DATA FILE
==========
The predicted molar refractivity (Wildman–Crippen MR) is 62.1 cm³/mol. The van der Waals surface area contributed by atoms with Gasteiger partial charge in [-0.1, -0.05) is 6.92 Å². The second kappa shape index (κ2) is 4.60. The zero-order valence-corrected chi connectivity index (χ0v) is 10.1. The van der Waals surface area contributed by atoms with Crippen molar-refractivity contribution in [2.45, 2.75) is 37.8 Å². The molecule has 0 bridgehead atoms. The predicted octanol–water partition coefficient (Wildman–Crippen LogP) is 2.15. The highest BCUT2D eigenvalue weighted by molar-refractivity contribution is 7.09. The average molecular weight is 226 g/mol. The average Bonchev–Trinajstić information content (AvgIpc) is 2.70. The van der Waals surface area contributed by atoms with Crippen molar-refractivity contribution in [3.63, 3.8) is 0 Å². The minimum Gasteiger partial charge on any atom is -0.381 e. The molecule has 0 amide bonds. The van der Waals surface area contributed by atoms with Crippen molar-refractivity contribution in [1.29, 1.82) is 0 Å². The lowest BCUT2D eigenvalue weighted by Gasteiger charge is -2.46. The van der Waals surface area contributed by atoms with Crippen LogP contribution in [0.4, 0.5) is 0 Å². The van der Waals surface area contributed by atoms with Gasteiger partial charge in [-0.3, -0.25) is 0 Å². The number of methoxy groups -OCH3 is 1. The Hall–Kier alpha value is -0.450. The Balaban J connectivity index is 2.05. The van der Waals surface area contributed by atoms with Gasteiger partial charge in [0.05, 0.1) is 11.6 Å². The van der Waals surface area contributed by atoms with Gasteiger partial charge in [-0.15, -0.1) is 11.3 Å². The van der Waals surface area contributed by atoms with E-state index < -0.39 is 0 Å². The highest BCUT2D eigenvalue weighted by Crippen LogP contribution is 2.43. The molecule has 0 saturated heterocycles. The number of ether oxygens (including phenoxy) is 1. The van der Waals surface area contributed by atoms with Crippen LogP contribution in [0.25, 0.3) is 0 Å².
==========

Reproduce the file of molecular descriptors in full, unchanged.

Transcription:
The predicted molar refractivity (Wildman–Crippen MR) is 62.1 cm³/mol. The van der Waals surface area contributed by atoms with Gasteiger partial charge in [-0.1, -0.05) is 6.92 Å². The second kappa shape index (κ2) is 4.60. The zero-order valence-corrected chi connectivity index (χ0v) is 10.1. The van der Waals surface area contributed by atoms with Crippen molar-refractivity contribution in [2.45, 2.75) is 37.8 Å². The molecule has 0 bridgehead atoms. The predicted octanol–water partition coefficient (Wildman–Crippen LogP) is 2.15. The highest BCUT2D eigenvalue weighted by molar-refractivity contribution is 7.09. The average molecular weight is 226 g/mol. The average Bonchev–Trinajstić information content (AvgIpc) is 2.70. The van der Waals surface area contributed by atoms with Crippen molar-refractivity contribution in [3.63, 3.8) is 0 Å². The minimum Gasteiger partial charge on any atom is -0.381 e. The molecule has 0 amide bonds. The van der Waals surface area contributed by atoms with Crippen molar-refractivity contribution in [1.29, 1.82) is 0 Å². The lowest BCUT2D eigenvalue weighted by Gasteiger charge is -2.46. The van der Waals surface area contributed by atoms with Crippen LogP contribution in [0.4, 0.5) is 0 Å². The van der Waals surface area contributed by atoms with Gasteiger partial charge in [-0.3, -0.25) is 0 Å². The number of methoxy groups -OCH3 is 1. The Hall–Kier alpha value is -0.450. The Balaban J connectivity index is 2.05. The van der Waals surface area contributed by atoms with Gasteiger partial charge in [0.05, 0.1) is 11.6 Å². The van der Waals surface area contributed by atoms with Gasteiger partial charge in [-0.15, -0.1) is 11.3 Å². The van der Waals surface area contributed by atoms with E-state index < -0.39 is 0 Å². The highest BCUT2D eigenvalue weighted by Crippen LogP contribution is 2.43. The molecule has 0 saturated heterocycles. The number of ether oxygens (including phenoxy) is 1. The van der Waals surface area contributed by atoms with Crippen LogP contribution in [0.25, 0.3) is 0 Å².